"When I put it up, I had this moment of embarrassment," she said, "What if only 10 people sign this?"

By Wednesday afternoon, the electronic petition had more than 220,000 signatures. organizers said that explosive growth is rare among the 10,000 petitions started there every month.

Meanwhile, Google searches for "pink slime" spiked dramatically. But why is "pink slime" striking a nerve all of a sudden?

Issues with broad interest - such as food safety - can explode when they're picked up and disseminated by widely connected people, said Marc A. Smith, director of the Social Media Research Foundation.

"What's happening is that the channels whereby this flood can go down this hill have expanded," Smith said "The more there are things like Twitter, the easier it is for these powder kegs to explode."

Siegel thinks the added element of kids' school lunches set off this round.

"That's what upset me. This idea that children are passively sitting in a lunch room eating what the government sees fit to feed them and McDonald's has chosen not to use it, but the government is still feeding it to them," she said. "That really got my ire."

The USDA - which did not directly address Siegel's petition - buys about a fifth of the food served in schools nationwide. The agency this year is contracted to buy 111.5 million pounds of ground beef for the National School Lunch Program. About 7 million pounds of that is from Beef Products Inc., though the pink product in question never accounts for more than 15 percent of a single serving of ground beef.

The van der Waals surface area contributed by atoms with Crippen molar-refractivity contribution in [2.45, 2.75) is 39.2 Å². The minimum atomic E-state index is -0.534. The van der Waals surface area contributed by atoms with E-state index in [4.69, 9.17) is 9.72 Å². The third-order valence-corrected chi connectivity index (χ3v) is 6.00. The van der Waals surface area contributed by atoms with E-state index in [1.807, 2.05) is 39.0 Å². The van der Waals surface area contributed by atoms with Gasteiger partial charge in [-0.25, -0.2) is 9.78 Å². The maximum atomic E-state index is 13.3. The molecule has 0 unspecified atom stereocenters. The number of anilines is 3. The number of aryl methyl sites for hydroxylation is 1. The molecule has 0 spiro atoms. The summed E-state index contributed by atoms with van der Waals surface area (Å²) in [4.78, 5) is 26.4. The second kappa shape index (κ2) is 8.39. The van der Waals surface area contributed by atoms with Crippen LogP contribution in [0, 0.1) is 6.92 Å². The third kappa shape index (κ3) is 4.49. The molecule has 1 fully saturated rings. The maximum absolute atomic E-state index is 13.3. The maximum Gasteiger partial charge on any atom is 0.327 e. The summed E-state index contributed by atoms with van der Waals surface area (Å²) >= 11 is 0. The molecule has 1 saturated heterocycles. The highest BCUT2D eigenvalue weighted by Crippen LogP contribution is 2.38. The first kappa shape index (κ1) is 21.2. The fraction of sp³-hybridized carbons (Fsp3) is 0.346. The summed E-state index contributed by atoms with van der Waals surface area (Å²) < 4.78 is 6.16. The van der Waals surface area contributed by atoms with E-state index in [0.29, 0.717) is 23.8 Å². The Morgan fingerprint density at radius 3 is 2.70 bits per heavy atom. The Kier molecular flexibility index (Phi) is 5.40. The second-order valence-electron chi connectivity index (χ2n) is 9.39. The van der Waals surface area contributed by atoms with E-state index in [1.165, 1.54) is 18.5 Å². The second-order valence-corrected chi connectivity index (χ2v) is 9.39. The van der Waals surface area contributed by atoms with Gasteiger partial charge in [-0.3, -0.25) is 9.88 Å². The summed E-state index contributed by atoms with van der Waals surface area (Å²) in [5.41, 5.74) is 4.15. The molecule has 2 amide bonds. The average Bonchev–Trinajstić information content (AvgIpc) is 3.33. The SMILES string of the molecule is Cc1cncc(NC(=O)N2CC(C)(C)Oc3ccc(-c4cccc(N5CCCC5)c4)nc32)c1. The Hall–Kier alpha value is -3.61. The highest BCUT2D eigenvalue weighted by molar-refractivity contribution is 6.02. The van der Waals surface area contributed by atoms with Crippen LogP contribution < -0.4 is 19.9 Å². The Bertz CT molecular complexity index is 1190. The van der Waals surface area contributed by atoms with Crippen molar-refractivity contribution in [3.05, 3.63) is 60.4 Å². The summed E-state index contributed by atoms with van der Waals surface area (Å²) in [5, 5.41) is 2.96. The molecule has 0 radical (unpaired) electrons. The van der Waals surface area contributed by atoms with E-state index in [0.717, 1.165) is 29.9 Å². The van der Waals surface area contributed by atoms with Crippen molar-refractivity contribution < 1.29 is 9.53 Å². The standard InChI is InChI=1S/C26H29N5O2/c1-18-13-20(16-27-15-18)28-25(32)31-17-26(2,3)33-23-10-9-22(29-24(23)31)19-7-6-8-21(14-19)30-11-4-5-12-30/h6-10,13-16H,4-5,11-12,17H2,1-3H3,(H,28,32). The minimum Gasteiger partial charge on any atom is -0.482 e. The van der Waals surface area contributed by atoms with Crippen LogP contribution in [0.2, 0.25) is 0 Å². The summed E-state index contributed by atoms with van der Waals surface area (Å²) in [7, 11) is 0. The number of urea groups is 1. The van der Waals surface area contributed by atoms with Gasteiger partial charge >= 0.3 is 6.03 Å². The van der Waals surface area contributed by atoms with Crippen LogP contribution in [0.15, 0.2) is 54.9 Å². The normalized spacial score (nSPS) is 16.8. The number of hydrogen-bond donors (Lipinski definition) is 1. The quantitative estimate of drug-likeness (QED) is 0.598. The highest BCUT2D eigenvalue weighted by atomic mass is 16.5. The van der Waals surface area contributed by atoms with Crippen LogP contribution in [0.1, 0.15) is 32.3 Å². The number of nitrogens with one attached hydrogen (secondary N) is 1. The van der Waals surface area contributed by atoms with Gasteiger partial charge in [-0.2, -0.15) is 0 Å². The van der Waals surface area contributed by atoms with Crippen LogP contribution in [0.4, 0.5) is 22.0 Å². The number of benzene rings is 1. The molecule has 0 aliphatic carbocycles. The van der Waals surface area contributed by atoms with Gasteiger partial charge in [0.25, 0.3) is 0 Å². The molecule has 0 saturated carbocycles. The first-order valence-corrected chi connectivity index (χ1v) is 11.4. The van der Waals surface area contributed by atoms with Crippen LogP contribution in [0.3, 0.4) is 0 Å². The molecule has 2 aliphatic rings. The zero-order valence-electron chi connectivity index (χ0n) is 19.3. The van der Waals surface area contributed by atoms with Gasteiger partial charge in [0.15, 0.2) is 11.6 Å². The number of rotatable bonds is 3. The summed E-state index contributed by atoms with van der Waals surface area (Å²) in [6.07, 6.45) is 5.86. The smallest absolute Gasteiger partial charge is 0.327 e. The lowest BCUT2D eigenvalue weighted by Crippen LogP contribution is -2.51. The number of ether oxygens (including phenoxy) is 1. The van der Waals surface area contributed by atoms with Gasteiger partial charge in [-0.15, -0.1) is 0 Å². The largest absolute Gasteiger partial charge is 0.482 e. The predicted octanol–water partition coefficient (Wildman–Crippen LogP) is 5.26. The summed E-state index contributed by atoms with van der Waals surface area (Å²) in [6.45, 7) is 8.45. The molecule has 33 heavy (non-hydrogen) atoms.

"All USDA ground beef purchases must meet the highest standards for food safety," agency spokesman Aaron Lavallee said in an email. "USDA has strengthened ground beef food safety standards in recent years and only allows products into commerce that we have confidence are safe." Beef Product Inc. stresses that its product is 100 percent lean beef and is approved by a series of industry experts. The company's new website,, refutes some common criticisms of the product. For example it says some of the widely circulating photos of the slime are in fact chicken parts.

The National Meat Association also has joined the fight, refuting that the product comes from "scraps destined for pet food." The association also said that ammonium hydroxide is used in baked goods, puddings and other processed foods.

"It's one of those things. It's the aesthetics of it that just gets people's attention," Association CEO Barry Carpenter said. "And in this case, it's not even legitimate aesthetics of it. It's a perception of what it is."

Proponents of the process stress that it is both federally regulated and safe. Though Nestle said the focus on safety misses the larger point.

"I'm not arguing that that stuff is unsafe," she said, "I'm arguing that it's the lowest common denominator."

What do you think about the pink slime controversy?